The articles which the defendant agreed to deliver to the plaintiff have never been delivered. July 6th, 1906, the plaintiff's attorney wrote the defendant a letter, duly received, in which the defendant was charged with a breach of the agreement by reason of its delay in delivery, and informed that the plaintiff declined to accept the goods and would not receive them if shipped. The letter demanded payment of the $645 and threatened suit. The defendant claimed to have shown that immediately upon the execution of the contract it commenced to put the machinery ordered into condition for shipment; that on June 8th, 1906, it received a telegram, followed by a letter, directing that shipment be withheld and requesting changes in the contract; that when the letter of July 6th was received the goods were ready for shipment, and that by reason of the plaintiff's refusal to accept the goods therein contained, which has been since persisted in, they have, save a single small article, remained unshipped and in the defendant's hands subject to the contract. The plaintiff testified that in June, and subsequent to the 8th, he wrote to the defendant a number of unanswered letters requesting shipment.
Upon the trial the plaintiff claimed that the defendant had broken the contract by not delivering according to its terms. The defendant claimed that the period within which it was entitled to ship the goods pursuant to the contract had not expired when the letter of July 6th was received, that it was thereby prevented from carrying out its terms, which it stood ready to carry out and otherwise would have carried out, and that the plaintiff's unlawful conduct alone had been responsible for the nonexecution by the defendant of the terms of the contract.
None of the notes have been paid.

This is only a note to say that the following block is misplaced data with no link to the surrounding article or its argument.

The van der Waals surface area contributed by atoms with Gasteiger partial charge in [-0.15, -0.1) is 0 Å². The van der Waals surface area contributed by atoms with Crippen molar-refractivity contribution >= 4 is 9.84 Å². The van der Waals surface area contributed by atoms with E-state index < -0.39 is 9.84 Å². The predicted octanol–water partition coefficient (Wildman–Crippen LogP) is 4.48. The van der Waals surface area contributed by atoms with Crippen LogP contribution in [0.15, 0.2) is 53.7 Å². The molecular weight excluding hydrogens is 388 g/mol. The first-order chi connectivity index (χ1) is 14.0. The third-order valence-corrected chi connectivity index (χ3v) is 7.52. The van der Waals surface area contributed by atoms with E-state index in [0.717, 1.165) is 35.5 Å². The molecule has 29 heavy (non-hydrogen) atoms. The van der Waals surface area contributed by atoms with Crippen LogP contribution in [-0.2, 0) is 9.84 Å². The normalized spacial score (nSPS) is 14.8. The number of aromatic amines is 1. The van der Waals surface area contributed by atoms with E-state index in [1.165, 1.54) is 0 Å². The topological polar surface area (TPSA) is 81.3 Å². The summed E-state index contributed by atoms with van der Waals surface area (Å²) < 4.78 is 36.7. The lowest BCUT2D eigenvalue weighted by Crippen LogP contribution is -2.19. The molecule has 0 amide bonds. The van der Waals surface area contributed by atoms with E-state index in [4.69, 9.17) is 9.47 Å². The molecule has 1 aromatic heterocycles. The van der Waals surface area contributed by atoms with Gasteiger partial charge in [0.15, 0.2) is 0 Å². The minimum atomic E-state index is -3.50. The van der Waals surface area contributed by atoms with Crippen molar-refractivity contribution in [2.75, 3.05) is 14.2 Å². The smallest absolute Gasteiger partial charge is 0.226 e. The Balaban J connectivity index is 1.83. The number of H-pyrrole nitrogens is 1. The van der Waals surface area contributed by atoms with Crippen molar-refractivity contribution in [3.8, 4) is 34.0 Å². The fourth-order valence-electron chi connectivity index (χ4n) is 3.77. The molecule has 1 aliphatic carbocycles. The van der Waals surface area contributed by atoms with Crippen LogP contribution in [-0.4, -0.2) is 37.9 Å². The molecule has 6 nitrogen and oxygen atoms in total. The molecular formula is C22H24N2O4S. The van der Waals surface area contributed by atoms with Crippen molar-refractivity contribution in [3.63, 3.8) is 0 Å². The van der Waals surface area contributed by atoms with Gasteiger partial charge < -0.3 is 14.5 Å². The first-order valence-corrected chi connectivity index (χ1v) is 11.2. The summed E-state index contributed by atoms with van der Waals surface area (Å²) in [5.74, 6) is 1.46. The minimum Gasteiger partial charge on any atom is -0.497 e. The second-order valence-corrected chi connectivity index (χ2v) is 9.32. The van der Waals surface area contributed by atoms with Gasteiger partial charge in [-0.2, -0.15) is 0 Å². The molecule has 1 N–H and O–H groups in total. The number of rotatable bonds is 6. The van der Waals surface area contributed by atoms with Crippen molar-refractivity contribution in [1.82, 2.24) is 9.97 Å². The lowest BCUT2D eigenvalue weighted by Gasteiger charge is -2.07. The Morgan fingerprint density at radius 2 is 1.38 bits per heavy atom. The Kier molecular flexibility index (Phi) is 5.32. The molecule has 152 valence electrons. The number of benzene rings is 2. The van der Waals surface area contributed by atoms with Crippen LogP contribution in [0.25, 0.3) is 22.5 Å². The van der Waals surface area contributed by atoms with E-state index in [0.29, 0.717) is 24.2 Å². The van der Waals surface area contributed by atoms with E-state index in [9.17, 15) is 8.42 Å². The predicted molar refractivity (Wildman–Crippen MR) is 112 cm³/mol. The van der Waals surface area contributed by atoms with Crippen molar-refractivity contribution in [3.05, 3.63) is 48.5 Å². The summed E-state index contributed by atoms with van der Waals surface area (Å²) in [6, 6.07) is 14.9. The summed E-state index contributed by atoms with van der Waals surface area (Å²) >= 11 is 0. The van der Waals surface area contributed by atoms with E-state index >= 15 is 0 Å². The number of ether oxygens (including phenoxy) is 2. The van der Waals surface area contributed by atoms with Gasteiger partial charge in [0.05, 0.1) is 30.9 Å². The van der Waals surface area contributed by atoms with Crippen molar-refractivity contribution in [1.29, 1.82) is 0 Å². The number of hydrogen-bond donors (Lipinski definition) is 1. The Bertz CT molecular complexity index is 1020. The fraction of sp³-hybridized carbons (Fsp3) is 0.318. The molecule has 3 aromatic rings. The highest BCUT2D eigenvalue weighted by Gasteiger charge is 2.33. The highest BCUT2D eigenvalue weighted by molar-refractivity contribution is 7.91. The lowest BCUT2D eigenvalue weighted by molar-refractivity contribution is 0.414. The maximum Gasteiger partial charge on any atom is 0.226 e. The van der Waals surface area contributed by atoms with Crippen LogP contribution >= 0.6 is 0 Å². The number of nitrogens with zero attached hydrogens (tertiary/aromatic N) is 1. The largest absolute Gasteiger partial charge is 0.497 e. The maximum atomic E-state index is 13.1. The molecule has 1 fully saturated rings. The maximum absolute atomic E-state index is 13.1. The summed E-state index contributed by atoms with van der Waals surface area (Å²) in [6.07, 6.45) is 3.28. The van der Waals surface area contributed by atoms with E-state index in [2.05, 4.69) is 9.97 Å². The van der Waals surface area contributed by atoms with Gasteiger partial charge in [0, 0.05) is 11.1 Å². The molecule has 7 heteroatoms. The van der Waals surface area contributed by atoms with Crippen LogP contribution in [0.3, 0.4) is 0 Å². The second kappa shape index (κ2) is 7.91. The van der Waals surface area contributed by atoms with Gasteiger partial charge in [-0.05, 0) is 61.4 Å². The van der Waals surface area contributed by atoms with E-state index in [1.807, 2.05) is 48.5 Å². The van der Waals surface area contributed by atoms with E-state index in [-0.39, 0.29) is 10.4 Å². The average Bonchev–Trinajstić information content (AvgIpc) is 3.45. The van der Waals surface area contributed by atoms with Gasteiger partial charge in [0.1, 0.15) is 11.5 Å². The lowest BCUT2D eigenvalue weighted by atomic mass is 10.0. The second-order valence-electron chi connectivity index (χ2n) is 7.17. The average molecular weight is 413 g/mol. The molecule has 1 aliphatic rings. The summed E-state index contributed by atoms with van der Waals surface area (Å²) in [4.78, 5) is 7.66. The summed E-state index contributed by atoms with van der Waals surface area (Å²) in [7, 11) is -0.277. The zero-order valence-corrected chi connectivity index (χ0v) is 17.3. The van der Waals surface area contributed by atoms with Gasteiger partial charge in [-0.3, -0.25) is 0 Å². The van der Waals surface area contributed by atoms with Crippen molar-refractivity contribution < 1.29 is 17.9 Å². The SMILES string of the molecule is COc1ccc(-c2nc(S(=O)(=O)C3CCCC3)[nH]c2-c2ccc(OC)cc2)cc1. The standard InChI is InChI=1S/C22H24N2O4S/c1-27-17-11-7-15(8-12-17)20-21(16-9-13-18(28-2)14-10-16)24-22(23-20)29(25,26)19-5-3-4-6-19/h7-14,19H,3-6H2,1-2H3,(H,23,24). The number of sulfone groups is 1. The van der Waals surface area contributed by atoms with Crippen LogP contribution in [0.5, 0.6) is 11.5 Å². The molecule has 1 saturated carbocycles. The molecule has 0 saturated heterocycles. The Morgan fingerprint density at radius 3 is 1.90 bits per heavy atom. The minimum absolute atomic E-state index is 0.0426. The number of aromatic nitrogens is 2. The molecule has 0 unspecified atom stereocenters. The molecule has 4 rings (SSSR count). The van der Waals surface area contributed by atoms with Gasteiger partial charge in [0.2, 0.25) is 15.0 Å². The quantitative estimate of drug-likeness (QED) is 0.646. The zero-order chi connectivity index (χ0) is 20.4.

The defendant filed a counterclaim in which it was set up that at the time of the execution of the contract in suit the plaintiff was indebted to the defendant, as the parties agreed, in the sum of $250 under the terms of the previous contract which was cancelled, that this sum was included as a part of the consideration of the later contract, and that the same had not been paid. Judgment for the recovery of this sum, or of so much thereof as was in excess of the plaintiff's claim, was asked.
The requests to charge and instructions given, in so far as they are involved in the questions discussed, are sufficiently stated in the opinion.
Richard H. Tyner, for the appellant (defendant).
George E. Beers, with whom was Charles H. Harriman, for the appellee (plaintiff).
Numerous errors are assigned. Only those relating to a few subjects, however, call for consideration.
the court was asked to instruct the jury, in substance, that the words "about June, 1906," used in the contract between the parties to define and limit the time within which the defendant was to make delivery of the printers' machinery and equipment which were the subject of the contract, in the absence of a peculiar trade meaning to be attached to them, were to be taken in their ordinary meaning; that this meaning fixed the time as any time in June, 1906, or a reasonable time thereafter, and that any time during the succeeding month of July might be and was to be regarded as such reasonable time, so that if the defendant was ready and willing to make the delivery at any time within the latter month and was prevented from so doing by the plaintiff's refusal to accept the goods, the plaintiff could not recover. The court charged that by the terms of the contract the defendant had the month of June and a reasonable time thereafter within which to make the delivery, and left to the jury the determination of the question of what was a reasonable time in view of all the circumstances.